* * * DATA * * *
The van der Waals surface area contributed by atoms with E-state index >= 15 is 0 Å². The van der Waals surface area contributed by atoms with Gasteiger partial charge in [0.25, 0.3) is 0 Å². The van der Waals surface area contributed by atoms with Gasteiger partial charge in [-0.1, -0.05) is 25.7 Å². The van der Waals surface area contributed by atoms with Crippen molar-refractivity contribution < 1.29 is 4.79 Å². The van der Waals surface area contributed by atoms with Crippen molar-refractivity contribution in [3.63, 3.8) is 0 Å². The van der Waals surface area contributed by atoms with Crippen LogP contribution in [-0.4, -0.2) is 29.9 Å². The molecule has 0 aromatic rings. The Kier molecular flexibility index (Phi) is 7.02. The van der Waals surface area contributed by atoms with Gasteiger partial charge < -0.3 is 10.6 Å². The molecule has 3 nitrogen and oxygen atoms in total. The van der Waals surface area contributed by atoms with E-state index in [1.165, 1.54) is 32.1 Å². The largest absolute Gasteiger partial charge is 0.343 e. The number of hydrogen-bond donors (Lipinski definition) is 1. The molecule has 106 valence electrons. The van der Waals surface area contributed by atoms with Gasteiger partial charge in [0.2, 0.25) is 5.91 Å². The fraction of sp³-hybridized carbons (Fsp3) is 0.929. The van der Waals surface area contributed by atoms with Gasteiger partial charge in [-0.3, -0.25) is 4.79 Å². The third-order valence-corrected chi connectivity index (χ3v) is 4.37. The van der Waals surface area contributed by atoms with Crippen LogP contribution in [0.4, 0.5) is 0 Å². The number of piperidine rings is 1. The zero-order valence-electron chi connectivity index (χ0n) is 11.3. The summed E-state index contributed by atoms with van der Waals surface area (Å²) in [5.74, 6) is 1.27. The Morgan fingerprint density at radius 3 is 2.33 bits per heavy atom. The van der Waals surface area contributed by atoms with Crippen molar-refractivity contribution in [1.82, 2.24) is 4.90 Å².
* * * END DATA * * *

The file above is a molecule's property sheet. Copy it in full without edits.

The van der Waals surface area contributed by atoms with E-state index >= 15 is 0 Å². The van der Waals surface area contributed by atoms with Gasteiger partial charge in [0.25, 0.3) is 0 Å². The van der Waals surface area contributed by atoms with Gasteiger partial charge in [-0.1, -0.05) is 25.7 Å². The van der Waals surface area contributed by atoms with Crippen molar-refractivity contribution < 1.29 is 4.79 Å². The van der Waals surface area contributed by atoms with Crippen molar-refractivity contribution in [3.63, 3.8) is 0 Å². The van der Waals surface area contributed by atoms with Crippen LogP contribution in [-0.4, -0.2) is 29.9 Å². The molecule has 0 aromatic rings. The Kier molecular flexibility index (Phi) is 7.02. The van der Waals surface area contributed by atoms with Gasteiger partial charge < -0.3 is 10.6 Å². The molecule has 3 nitrogen and oxygen atoms in total. The van der Waals surface area contributed by atoms with E-state index in [1.165, 1.54) is 32.1 Å². The largest absolute Gasteiger partial charge is 0.343 e. The number of hydrogen-bond donors (Lipinski definition) is 1. The molecule has 106 valence electrons. The van der Waals surface area contributed by atoms with Gasteiger partial charge in [0.2, 0.25) is 5.91 Å². The fraction of sp³-hybridized carbons (Fsp3) is 0.929. The van der Waals surface area contributed by atoms with Gasteiger partial charge in [-0.3, -0.25) is 4.79 Å². The third-order valence-corrected chi connectivity index (χ3v) is 4.37. The van der Waals surface area contributed by atoms with Crippen LogP contribution in [0.4, 0.5) is 0 Å². The number of piperidine rings is 1. The zero-order valence-electron chi connectivity index (χ0n) is 11.3. The summed E-state index contributed by atoms with van der Waals surface area (Å²) in [5.74, 6) is 1.27. The Morgan fingerprint density at radius 3 is 2.33 bits per heavy atom. The van der Waals surface area contributed by atoms with Crippen molar-refractivity contribution in [1.82, 2.24) is 4.90 Å².